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'Fix-It' Council leaves on high note

June 19, 2014

The three outgoing council members are, from left, John Eastman, Rick Wood, and Matthew Lehman. They don't seem so sad about leaving office. Photo/George Shirk

After four years of extraordinary municipal crises and a topsy-turvy electoral campaign, three members of the Mammoth Lakes Town Council this past week stepped down.

 

But before they did, all of them offered reflections on their time in office.

 

“I thought when I ran for office again four years ago after a hiatus of four years,” said Rick Wood shortly after the June 3 election, “I wanted at the end to leave this place in a little better condition than when I found it.

 

“I think that this council did that. We did it in profound ways and not so profound ways. 

 

“Originally we were the ‘Fix-It Council’ because there were a whole lot of problems four years ago that we faced, not the least of which was facing down the most extraordinary, epic, financial crisis that any community, much less a community of this size, could have faced. 

 

“We just went about trying to resolve problems that in many people’s minds were insurmountable. It turned out they weren’t.”

 

Wood and John Eastman, both veteran council members, left the dais on Wednesday, June 18, after choosing to not run for re-election, as did Matthew Lehman, who stepped aside after one four-year term.

 

Taking their spots were John Wentworth, Shields Richardson and Colin Fernie, who won seats June 3 in an eight-way race for council positions.

 

Jo Bacon, whose seat was not open for election, was selected by the new council as Mayor—a position she will hold for one year as per the rules of the town government.

 

Lehman offered the three new council members some first-hand advice on June 4, during a council meeting one day after the election.

 

“I don’t think a lot of people understand what it’s like to be up here,” he said. “I know when I came on, I thought I could handle two meetings a month, but here we are, a hundred meetings later, plus the special meetings and the committees and commissions.

 

“So for all you new council members out there, let me give you a quick story of what to expect.

 

“When you go out to dinner, people want to sit down and talk to you, or they’ll come in to your place of work and say, ‘You know, I really have an important thing I want to talk to you about.’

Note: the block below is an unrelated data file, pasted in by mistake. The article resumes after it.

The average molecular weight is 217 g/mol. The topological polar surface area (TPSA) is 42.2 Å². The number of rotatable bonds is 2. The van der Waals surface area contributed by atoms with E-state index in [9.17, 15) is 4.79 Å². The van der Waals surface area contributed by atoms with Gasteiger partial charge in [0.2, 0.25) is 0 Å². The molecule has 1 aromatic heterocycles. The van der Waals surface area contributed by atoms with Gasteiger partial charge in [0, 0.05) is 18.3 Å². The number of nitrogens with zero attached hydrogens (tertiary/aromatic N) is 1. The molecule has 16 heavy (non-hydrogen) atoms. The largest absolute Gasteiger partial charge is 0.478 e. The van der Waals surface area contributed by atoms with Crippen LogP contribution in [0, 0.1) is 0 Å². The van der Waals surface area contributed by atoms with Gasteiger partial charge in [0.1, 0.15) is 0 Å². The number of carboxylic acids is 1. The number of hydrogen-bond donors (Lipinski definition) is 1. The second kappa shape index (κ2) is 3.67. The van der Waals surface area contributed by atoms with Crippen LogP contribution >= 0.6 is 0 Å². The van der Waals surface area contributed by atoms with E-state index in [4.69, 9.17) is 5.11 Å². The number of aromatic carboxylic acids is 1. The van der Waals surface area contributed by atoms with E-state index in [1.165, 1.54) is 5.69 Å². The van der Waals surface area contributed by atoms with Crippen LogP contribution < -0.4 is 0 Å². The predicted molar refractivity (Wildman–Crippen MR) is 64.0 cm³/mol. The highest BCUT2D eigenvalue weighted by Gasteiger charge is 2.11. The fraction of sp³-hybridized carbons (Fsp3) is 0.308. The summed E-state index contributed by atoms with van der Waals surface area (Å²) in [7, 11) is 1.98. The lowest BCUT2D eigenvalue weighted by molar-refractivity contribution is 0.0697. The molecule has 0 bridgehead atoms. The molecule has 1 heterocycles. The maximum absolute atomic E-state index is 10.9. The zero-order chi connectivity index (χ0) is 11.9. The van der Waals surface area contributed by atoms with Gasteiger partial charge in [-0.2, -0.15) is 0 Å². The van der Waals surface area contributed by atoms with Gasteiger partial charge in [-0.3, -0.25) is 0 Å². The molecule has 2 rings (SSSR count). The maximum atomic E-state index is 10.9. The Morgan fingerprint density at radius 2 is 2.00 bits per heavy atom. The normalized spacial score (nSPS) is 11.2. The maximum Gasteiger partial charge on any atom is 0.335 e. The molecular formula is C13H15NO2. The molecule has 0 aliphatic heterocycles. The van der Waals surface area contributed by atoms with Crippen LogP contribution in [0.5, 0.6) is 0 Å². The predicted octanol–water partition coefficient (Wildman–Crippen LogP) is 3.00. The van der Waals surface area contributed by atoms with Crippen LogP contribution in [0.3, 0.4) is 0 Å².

“Most people are pretty courteous about setting an appointment, but they aren’t always.

 

“When we were going through the bankruptcy, it was, needless to say, a little challenging,” Lehman said. “It was September, we were right in the midst of it and I felt like I needed to take a break and get out of here.  

 

“A good friend of mine and his brother suggested a five-day hike in the backcountry. So went up there above Twin Lakes, and saw only about five people during a five-day hike.

 

“Twenty-two miles in, a guy passes us, and my friend’s brother mentioned that I was the Mayor of Mammoth Lakes, and this guy says, ‘Really? I’ve got to meet this guy. I’m a federal bankruptcy court judge!’  

 

“So he starts asking me stuff and I said, ‘All right, I’ll answer some questions, sure.’

 

 “That was 22 miles into the forest, and for all you new members coming on, that’s what you’ve got to look forward to.”

 

Levity aside, though, Lehman said his four years on council was by turns challenging, frustrating and yet, rewarding.

 

“It’s been like earning a master’s degree in these last four years, whether it was the bankruptcy [process], the detail and depth with the budgets and really, what happens with our government.”

 

Eastman, who first came on council more than two decades ago, also addressed the “fix-it” nature of the council, particularly in the past two years.

 

“Just two years ago,” he said, “the Town of Mammoth Lakes had a council election with two seats up for re-election and only two people ran, and so we didn’t have an election. 

 

“It was also two years ago that this community went through the most traumatic episode in the history of Mammoth Lakes, and that was the bankruptcy. 

 

“But the Town of Mammoth Lakes faced the lawsuit, the bankruptcy and the settlement processes, and then moved forward. 

 

“We’ll be handing over a financial condition to the community and the new council members that, yes, has a $2 million a year payment on the lawsuit, but it’s also a budget that is balanced, and the Town of Mammoth Lakes is the only government entity in the group of Inyo, Mono, Inyo County and the City of Bishop that does not have a structural deficit.”

 

It also is handing over a town government that has undergone some fundamental changes, Wood said.

 

“We did something even more important for the long term, and that is that we changed the way this government does business. 

 

“We did by effectively out-sourcing things that we think function and be done better than by the quasi-private or private sectors—transit, tourism and marketing, housing, of course, and most recently and notably, recreation.

 

“This is not a night to say that we couldn’t have done better and couldn’t have done more. But what we’ve done is left this place a little better off than what we found four years ago.”

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